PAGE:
Case study: mark hone versus six continents (2005) Mark Hone, a pub landlord who collapsed due to overwork, successfully sued his former employers for breach of duty of care. The court said Hone should receive £21,000 in damages.
Hone began working for Six Continents (then Bass) as a pub manager in 1995. In 1999, at the Old Moat House, Luton, he found himself working 13-hour days, seven days a week. He kept records of his hours and repeatedly told his employers that he was overworked, but they took no action. He had no assistant manager and other staff who left were not replaced.
Hone, who had refused to sign a Working Time Directive 48-hour opt-out, began suffering from headaches and insomnia. In May 2000 he collapsed at work suffering from an anxiety disorder.
Six Continents argued:
- There was no prior history of mental illness or suffering adversely from stress at work.
- There was no evidence that, in general, licensed house managers were prone to such complaints.
- The claimant had been named Six Continents' Pub Manager of the Year in 1998 and was well used to working long hours.
- He had had no absences from work before going off with stress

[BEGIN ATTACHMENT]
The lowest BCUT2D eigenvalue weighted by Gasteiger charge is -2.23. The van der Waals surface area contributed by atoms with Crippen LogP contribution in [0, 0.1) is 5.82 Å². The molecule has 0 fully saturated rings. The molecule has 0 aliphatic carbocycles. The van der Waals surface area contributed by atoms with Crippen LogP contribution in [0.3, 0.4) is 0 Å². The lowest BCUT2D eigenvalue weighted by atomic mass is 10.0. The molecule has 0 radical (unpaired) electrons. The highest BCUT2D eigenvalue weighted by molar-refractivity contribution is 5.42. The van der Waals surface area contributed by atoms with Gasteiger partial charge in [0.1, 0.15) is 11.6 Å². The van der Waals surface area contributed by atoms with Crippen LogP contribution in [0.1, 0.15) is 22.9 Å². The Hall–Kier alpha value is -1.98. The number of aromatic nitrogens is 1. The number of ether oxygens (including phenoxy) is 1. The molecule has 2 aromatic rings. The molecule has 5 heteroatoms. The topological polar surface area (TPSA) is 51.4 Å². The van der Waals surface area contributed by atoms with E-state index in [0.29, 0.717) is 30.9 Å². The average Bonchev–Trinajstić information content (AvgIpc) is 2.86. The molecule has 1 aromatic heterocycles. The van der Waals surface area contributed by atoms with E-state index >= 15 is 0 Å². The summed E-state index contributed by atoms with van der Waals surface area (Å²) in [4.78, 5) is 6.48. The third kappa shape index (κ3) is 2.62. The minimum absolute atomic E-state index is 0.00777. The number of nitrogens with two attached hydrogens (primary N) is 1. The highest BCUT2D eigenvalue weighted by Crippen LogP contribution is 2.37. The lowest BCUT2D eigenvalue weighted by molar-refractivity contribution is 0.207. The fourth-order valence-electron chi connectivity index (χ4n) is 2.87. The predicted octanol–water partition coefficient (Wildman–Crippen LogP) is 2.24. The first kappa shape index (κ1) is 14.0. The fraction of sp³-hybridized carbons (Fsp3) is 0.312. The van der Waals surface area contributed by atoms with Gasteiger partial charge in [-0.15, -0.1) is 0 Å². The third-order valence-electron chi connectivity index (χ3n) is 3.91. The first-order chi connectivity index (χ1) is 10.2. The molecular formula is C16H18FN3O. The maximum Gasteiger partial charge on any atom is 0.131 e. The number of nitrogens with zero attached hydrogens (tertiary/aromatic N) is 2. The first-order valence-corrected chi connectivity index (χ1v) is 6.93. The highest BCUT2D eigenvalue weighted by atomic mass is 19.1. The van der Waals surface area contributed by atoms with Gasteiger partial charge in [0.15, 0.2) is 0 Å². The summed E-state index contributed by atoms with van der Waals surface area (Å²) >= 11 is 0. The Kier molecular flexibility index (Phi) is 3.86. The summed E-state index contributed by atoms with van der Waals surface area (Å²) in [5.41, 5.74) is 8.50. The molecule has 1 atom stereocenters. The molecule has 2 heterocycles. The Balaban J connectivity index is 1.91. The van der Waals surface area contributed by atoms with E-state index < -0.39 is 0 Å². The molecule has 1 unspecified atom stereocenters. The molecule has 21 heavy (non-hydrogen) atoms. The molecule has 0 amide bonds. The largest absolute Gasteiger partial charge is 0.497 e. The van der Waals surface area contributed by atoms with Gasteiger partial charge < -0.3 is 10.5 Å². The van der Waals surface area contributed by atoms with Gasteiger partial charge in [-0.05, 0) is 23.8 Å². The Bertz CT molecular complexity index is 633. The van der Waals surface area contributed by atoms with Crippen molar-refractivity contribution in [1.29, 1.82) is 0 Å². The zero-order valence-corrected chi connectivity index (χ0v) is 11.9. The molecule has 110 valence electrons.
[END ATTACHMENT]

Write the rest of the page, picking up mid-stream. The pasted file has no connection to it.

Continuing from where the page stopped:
- At no time did the claimant inform anyone, including his immediate supervisors, that his health was being affected by work.
- Indeed, he always gave the impression he was well, self-confident and in control.
- At a meeting shortly before he went off work, he made no mention of any adverse effects on his health.
The Court of Appeal upheld the initial trial judge's decision that Six Continents had breached its duty of care. It knew Hone was working long hours, had been asking for help and had complained of tiredness.
The Court of Appeal implied this was a borderline case, but allowed the judgment to remain, thus making it easier for other employees to bring claims.
How to avoid compensation claims for over-work and stress
- Have a properly drafted contract of employment and disciplinary procedure dealing with issues such as working hours.
- Ensure you have the Working Time Directive signed and keep the document.
- Comply with the HSE Management Standards that came into force on 3 November 2004.
- Have a documented policy relating to stress and ensure all employees have access to it and you can prove it.
- If you have a confidential counselling facility, make sure it's known to employees and you can show they're aware of it.
- Ensure all meetings are documented.
- When you first suspect circumstances might lead to a compensation claim, notify your employer liability insurer.
Roddy Macleod is a partner at solicitors Weightmans. Tel: 0161-817 3513. E-mail: firstname.lastname@example.org